I don't think that Joe Blackmon or anyone else could argue with a straight face that the following partnering organizations which represent millions and millions of African-American Baptists are anything but theologically conservative:

-Lott Carey Baptist Foreign Mission Society
-National Baptist Convention of America, Inc.
-National Baptist Convention USA, Inc.
-National Missionary Baptist Convention of America

Same goes for the Native American Baptists and Hispanic Baptists that have chosen to participate at the event in Oklahoma.

Stephen Pruett said...


"How does the Bible teach we are supposed to deal with folks in error?"

Interesting question. I recall it saying that people living openly in sin refusing to repent should be shunned (1 Tim 1; 1 Corinthians 5). Also those in the church who are idle should be avoided (2 Thess 3). It is interesting that Paul equates a wide variety of sins with poor doctrine. I get the idea that he wasn't all that interested in debating the fine points of scripture on non-essentials. In any case, I can't find any biblical case for expelling anyone for questionable doctrine.

Even the heretical teachings of Philetus did not prompt advice to boot him. In fact, the advice was, "24 And the Lord's servant must not quarrel; instead, he must be kind to everyone, able to teach, not resentful. 25 Those who oppose him he must gently instruct, in the hope that God will grant them repentance leading them to a knowledge of the truth, 26 and that they will come to their senses and escape from the trap of the devil, who has taken them captive to do his will."

Divisive people who argue endlessly over scriptural minutia are to be shunned (Titus 3) but even heretics are to be confronted in love (Titus 1). Deceivers, "who do not acknowledge Jesus Christ as coming in the flesh" are not to be welcomed. In 2 Peter 2, we are told that false teachers will be punished by God. What should our response to them be? How about "But you, dear friends, build yourselves up in your most holy faith and pray in the Holy Spirit. 21 Keep yourselves in God's love as you wait for the mercy of our Lord Jesus Christ to bring you to eternal life." (Jude). Again, in Galatians, it seems that heretics will be dealt with by God, "9 As we have already said, so now I say again: If anybody is preaching to you a gospel other than what you accepted, let him be eternally condemned!"

I thought there were instructions to shun heretics or blasphemers, but I couldn't find them. If I missed an example, of this please let me know. However, even if I did, all the examples I found about how believers should deal with false teachers We should be afraid of false them. We should be aware of them, not follow them, confront them in love, and leave it to God to give them what they need (or deserve).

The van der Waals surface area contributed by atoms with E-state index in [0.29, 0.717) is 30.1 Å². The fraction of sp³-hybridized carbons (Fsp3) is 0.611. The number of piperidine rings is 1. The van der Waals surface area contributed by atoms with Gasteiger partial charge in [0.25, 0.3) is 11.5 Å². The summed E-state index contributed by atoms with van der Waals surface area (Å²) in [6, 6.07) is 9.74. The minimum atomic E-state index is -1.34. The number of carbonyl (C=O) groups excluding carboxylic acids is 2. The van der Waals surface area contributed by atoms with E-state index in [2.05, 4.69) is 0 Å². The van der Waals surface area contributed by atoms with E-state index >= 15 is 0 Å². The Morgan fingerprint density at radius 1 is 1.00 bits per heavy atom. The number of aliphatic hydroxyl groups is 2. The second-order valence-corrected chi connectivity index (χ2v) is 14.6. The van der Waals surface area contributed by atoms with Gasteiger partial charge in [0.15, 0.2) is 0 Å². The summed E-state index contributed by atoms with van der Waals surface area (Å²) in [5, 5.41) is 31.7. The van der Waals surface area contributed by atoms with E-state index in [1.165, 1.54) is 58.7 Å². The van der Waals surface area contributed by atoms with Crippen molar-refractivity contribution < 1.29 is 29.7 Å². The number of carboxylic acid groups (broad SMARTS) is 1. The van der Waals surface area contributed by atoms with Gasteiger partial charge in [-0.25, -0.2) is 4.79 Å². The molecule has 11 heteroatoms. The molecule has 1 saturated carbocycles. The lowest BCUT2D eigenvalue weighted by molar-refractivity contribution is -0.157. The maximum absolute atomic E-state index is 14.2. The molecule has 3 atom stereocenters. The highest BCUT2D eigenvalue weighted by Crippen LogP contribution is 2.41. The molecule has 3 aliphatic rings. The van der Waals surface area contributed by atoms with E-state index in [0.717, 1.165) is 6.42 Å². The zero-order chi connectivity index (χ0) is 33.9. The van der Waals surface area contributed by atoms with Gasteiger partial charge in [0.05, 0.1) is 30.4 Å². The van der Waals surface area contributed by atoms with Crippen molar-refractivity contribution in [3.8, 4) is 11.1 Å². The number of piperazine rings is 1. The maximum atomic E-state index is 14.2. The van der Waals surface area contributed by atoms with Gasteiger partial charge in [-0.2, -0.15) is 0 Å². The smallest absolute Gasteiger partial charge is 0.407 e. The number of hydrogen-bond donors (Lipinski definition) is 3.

If you can find evidence that the Bible teaches something else, I would be interested in hearing about.

Paula said...

1 Corinthians 5:11-13
But now I am writing to you that you must not associate with any who claim to be fellow believers but are sexually immoral or greedy, idolaters or slanderers, drunkards or swindlers. With such persons do not even eat. What business is it of mine to judge those outside the church? Are you not to judge those inside? God will judge those outside. "Expel the wicked person from among you."

2 John 1:10
If anyone comes to you and does not bring this teaching, do not take them into your house or welcome them.

Who was the second one written to?

To the lady chosen by God and to her children...

There was a congregation meeting in her house. To invite someone in was to accept them into the congregation.

So we are to expel from among us anyone who claims to be a believer yet lives in unrepentant sin, or does not accept the gospel. Scripture is very clear on this.

Why this is being brought up again, and in this thread, I don't know; I only know that if it had been I who brought it up, the cops would be after me. ;-) But if the guardians will not guard, they will have to answer to the Judge for allowing the flock to be scattered.

Which is why it is so vital to make sure guardians can tell wolves from sheep.

Christiane said...

"You can safely assume
that you’ve created God in your own image when it turns out that God hates all the same people you do." -Anne Lamott

Debbie Kaufman said...

Les: I am truly disappointed in you. Truly.

RRR said...

What happened to the notion that this site was to be theological and not political for a change?


Why are you disappointed with Les? He seemed to converse in a pretty Christian manner to me. Although, he did say that he thought that Wade's pride was showing, but am I wrong or did he seem to be saying that he would like to maintain a relationship as friends?